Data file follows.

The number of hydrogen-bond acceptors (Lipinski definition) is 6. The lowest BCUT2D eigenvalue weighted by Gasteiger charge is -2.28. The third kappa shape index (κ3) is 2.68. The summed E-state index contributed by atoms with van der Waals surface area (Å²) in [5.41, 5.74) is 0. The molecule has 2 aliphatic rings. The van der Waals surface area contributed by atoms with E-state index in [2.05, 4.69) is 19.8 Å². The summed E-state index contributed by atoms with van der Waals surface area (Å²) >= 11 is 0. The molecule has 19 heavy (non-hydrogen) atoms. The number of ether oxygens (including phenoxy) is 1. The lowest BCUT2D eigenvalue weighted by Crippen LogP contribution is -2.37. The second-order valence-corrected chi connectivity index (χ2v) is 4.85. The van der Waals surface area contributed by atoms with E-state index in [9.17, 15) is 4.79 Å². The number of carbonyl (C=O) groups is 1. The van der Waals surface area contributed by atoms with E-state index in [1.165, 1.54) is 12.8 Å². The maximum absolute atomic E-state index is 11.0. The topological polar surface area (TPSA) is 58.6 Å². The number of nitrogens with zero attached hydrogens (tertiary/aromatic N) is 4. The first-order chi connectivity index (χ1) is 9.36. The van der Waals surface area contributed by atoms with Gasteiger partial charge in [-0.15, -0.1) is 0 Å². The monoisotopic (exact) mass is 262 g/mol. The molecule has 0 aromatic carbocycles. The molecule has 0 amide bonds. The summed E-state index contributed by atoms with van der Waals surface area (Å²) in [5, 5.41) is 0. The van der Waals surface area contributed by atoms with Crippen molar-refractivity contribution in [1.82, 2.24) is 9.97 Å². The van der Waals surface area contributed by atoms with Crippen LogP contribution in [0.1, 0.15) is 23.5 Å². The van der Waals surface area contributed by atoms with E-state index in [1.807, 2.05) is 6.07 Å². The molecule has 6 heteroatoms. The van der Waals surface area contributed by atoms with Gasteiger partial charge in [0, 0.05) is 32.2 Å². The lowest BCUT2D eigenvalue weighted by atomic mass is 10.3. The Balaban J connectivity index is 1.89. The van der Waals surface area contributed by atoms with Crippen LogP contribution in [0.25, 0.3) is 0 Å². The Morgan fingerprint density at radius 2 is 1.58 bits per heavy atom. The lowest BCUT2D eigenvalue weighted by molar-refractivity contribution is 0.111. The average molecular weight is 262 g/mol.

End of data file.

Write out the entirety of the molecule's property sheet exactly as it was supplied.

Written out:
The number of hydrogen-bond acceptors (Lipinski definition) is 6. The lowest BCUT2D eigenvalue weighted by Gasteiger charge is -2.28. The third kappa shape index (κ3) is 2.68. The summed E-state index contributed by atoms with van der Waals surface area (Å²) in [5.41, 5.74) is 0. The molecule has 2 aliphatic rings. The van der Waals surface area contributed by atoms with E-state index in [2.05, 4.69) is 19.8 Å². The summed E-state index contributed by atoms with van der Waals surface area (Å²) >= 11 is 0. The molecule has 19 heavy (non-hydrogen) atoms. The number of ether oxygens (including phenoxy) is 1. The lowest BCUT2D eigenvalue weighted by Crippen LogP contribution is -2.37. The second-order valence-corrected chi connectivity index (χ2v) is 4.85. The van der Waals surface area contributed by atoms with E-state index in [9.17, 15) is 4.79 Å². The number of carbonyl (C=O) groups is 1. The van der Waals surface area contributed by atoms with E-state index in [1.165, 1.54) is 12.8 Å². The maximum absolute atomic E-state index is 11.0. The topological polar surface area (TPSA) is 58.6 Å². The number of nitrogens with zero attached hydrogens (tertiary/aromatic N) is 4. The first-order chi connectivity index (χ1) is 9.36. The van der Waals surface area contributed by atoms with Gasteiger partial charge in [-0.15, -0.1) is 0 Å². The monoisotopic (exact) mass is 262 g/mol. The molecule has 0 aromatic carbocycles. The molecule has 0 amide bonds. The summed E-state index contributed by atoms with van der Waals surface area (Å²) in [5, 5.41) is 0. The van der Waals surface area contributed by atoms with Crippen molar-refractivity contribution in [1.82, 2.24) is 9.97 Å². The van der Waals surface area contributed by atoms with Crippen LogP contribution in [0.1, 0.15) is 23.5 Å². The van der Waals surface area contributed by atoms with E-state index in [1.807, 2.05) is 6.07 Å². The molecule has 6 heteroatoms. The van der Waals surface area contributed by atoms with Gasteiger partial charge in [0, 0.05) is 32.2 Å². The lowest BCUT2D eigenvalue weighted by atomic mass is 10.3. The Balaban J connectivity index is 1.89. The van der Waals surface area contributed by atoms with Crippen LogP contribution in [0.25, 0.3) is 0 Å². The Morgan fingerprint density at radius 2 is 1.58 bits per heavy atom. The lowest BCUT2D eigenvalue weighted by molar-refractivity contribution is 0.111. The average molecular weight is 262 g/mol.